November 7, 2019

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If SoulCycle wants to keep pace with Peloton, it has to get creative. There are only so many locations SoulCycle can open that will have enough customers willing to shell out over $30 per class.

Meanwhile, Peloton can easily reach customers who live in remote places — as long as they have Wi-Fi access — and it doesn't have to pay studio rent to keep the business up and running.

So it makes sense that SoulCycle is launching Retreats by SoulCycle in 2020 as a way to earn extra revenue. On the one hand, it's a smart way to cash in on the brand's loyalty and recognition. Wellness retreats are on the rise, and if customers already know and love the brand, it's a natural fit for them to book a trip.

On the other hand, after the recent Hamptons Trump fundraiser backlash, we expect some longtime fans to be less eager to associate with the brand. Yes, they still might enjoy the workouts, but they won't want to pay to travel with the company.

We predict the retreats may attract customers that want to travel and are still loyal to the brand, but it won't be enough to move the needle closer to Peloton.

In other wellness travel news, Dubai has become an unlikely destination for traveler well-being. Though it does have a number of healthy offerings — like surfing, beachside jogging paths, and more — it will take a lot of marketing effort to get travelers to notice.

For feedback or news tips, reach out via email at or tweet me @lesliebarrie.

New Report: The State of Global Wellness Travel
Sponsored by OCTAVE Institute

We're more connected than ever thanks to technology — but at the same time, it often feels like this connection hasn't really amounted to much. Perhaps this ongoing search for connection — with nature, our communities, and ourselves — is what's driving the rapid growth of wellness travel and tourism.

SoulCycle's Move Into Retreats Will Test Loyalty of Its Spin Fanatics

Considering SoulCycle is a fitness company, it's not outlandish to think it would want to get into the wellness retreat business. Whether it will actually earn enough of a profit from the trips to make it worth its while is another story.

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Could Dubai Become a Wellness Hub?

Dubai, of course, has its fair share of luxury spas. But with a number of yoga and fitness studios, healthy eateries, and well-being resorts popping up, the city is upping its wellness game. These offerings may not make it a prime wellness destination just yet, but the right marketing could at least help put the city on the map for self-care.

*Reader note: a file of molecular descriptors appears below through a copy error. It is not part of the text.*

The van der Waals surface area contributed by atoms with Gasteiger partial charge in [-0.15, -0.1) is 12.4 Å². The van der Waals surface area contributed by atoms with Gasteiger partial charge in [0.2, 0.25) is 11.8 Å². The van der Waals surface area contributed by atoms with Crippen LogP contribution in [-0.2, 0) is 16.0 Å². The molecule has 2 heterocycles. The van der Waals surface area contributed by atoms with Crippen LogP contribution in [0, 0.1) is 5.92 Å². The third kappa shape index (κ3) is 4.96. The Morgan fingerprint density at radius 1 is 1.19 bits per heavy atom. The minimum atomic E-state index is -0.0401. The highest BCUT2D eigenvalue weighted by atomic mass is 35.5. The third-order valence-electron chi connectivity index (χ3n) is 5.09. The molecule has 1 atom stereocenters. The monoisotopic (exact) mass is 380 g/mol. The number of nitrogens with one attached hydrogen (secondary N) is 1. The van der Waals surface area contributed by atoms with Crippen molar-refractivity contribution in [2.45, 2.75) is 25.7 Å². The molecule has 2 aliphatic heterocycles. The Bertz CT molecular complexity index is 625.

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Investors Consider Selling Barry's Bootcamp for a Steep Price

That a bootcamp-style fitness brand could be valued at $700 million surprised us too. North Castle Partners, the majority investor in Barry's Bootcamp, is considering a sale of the company — perhaps to cash in on the booming studio fitness trend while the market remains hot. The sale will potentially happen early next year. Barry's owners will likely hold their breath that boutique classes remain in-demand between now and then.

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Top 100 Short-Term Rental Vendors

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CBD Is More Popular Than Ever, According to Search Volume

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What the Fitbit Buy Means for the Wearable Industry

The sale happened: Google acquired Fitbit for $2.1 billion. If all goes well, Google can help bring Fitbit's software on par with Apple and give Fitbit customers potential access to the Google Play app store, versus access to just a few hundred apps with Fitbit. Meanwhile, Google gets Fitbit's brand recognition and health connections, which could set it up to at least compete somewhat with Apple.

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Skift Wellness Editor Leslie Barrie [] curates the Skift Wellness newsletter. Skift emails the newsletter every Thursday.

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